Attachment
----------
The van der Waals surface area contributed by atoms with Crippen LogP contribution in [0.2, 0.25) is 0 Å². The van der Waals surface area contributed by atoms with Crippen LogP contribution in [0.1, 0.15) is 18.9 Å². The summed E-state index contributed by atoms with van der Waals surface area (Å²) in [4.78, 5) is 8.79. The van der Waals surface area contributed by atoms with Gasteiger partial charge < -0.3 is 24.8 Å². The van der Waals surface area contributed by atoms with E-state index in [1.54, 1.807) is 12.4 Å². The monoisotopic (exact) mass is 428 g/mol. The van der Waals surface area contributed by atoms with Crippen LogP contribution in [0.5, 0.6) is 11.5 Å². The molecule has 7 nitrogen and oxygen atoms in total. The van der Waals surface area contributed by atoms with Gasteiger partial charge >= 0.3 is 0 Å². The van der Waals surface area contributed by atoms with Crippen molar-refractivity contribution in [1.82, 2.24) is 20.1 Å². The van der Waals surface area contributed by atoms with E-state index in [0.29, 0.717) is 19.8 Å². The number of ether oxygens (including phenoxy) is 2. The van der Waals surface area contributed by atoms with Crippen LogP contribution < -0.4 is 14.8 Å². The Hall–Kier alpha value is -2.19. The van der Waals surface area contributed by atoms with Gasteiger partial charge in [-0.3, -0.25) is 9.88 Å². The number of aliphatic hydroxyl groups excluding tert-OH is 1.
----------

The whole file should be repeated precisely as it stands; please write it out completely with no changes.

The van der Waals surface area contributed by atoms with Crippen LogP contribution in [0.2, 0.25) is 0 Å². The van der Waals surface area contributed by atoms with Crippen LogP contribution in [0.1, 0.15) is 18.9 Å². The summed E-state index contributed by atoms with van der Waals surface area (Å²) in [4.78, 5) is 8.79. The van der Waals surface area contributed by atoms with Gasteiger partial charge < -0.3 is 24.8 Å². The van der Waals surface area contributed by atoms with E-state index in [1.54, 1.807) is 12.4 Å². The monoisotopic (exact) mass is 428 g/mol. The van der Waals surface area contributed by atoms with Crippen LogP contribution in [0.5, 0.6) is 11.5 Å². The molecule has 7 nitrogen and oxygen atoms in total. The van der Waals surface area contributed by atoms with Gasteiger partial charge >= 0.3 is 0 Å². The van der Waals surface area contributed by atoms with Crippen molar-refractivity contribution in [1.82, 2.24) is 20.1 Å². The van der Waals surface area contributed by atoms with E-state index in [0.29, 0.717) is 19.8 Å². The number of ether oxygens (including phenoxy) is 2. The van der Waals surface area contributed by atoms with Crippen LogP contribution < -0.4 is 14.8 Å². The Hall–Kier alpha value is -2.19. The van der Waals surface area contributed by atoms with Gasteiger partial charge in [-0.3, -0.25) is 9.88 Å². The number of aliphatic hydroxyl groups excluding tert-OH is 1.